How is IVIG therapy administered for the treatment of common variable immunodeficiency (CVID)?

Updated: Oct 16, 2018
  • Author: C Lucy Park, MD; Chief Editor: Harumi Jyonouchi, MD  more...
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Answer

Ig replacement is intravenously administered on a regular basis. The half-life of IgG widely varies among patients with common variable immunodeficiency but is usually longer than 18-23 days in healthy individuals. Tailor dose and frequency to the Ig trough levels and to clinical symptoms. Measure serum IgG level before each infusion, and accordingly adjust the dose of IVIG. Maintain trough serum IgG concentrations at 400-500 mg/dL in adults, a value close to the lower limit of normal. For most patients, a dose of 400-600 mg/kg every 3-4 weeks suffices to reduce the frequency of infection. Some patients with chronic lung disease require up to 600-800 mg/kg per month. Once established on a regular regimen, IVIG can be administered at home.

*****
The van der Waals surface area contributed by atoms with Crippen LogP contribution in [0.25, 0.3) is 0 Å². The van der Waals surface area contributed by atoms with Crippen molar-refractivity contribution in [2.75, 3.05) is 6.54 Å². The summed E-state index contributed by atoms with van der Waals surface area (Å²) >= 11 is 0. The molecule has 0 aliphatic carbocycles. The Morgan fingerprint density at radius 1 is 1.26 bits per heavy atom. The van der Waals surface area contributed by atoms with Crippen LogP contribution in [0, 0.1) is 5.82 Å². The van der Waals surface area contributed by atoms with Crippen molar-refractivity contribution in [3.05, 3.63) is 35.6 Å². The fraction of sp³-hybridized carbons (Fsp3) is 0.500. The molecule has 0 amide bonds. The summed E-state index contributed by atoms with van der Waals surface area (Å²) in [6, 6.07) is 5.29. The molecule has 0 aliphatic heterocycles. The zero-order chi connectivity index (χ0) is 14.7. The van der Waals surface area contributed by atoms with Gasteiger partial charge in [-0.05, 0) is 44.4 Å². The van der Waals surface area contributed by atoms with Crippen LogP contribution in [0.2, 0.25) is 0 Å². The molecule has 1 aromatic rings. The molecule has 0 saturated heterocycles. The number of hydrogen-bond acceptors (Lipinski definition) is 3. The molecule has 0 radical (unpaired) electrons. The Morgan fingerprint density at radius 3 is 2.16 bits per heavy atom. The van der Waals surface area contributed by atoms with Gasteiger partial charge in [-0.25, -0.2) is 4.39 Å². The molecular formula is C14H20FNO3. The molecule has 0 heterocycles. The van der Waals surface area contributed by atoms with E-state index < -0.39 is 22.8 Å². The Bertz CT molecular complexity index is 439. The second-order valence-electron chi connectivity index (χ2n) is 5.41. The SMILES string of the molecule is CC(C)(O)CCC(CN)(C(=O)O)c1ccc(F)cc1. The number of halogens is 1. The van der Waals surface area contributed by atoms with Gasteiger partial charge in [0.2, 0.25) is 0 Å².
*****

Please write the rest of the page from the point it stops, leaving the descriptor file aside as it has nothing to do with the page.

Adverse reactions to IVIG include nonanaphylactic reactions, anaphylactic reactions, transmission of infectious agents, and acute renal failure.


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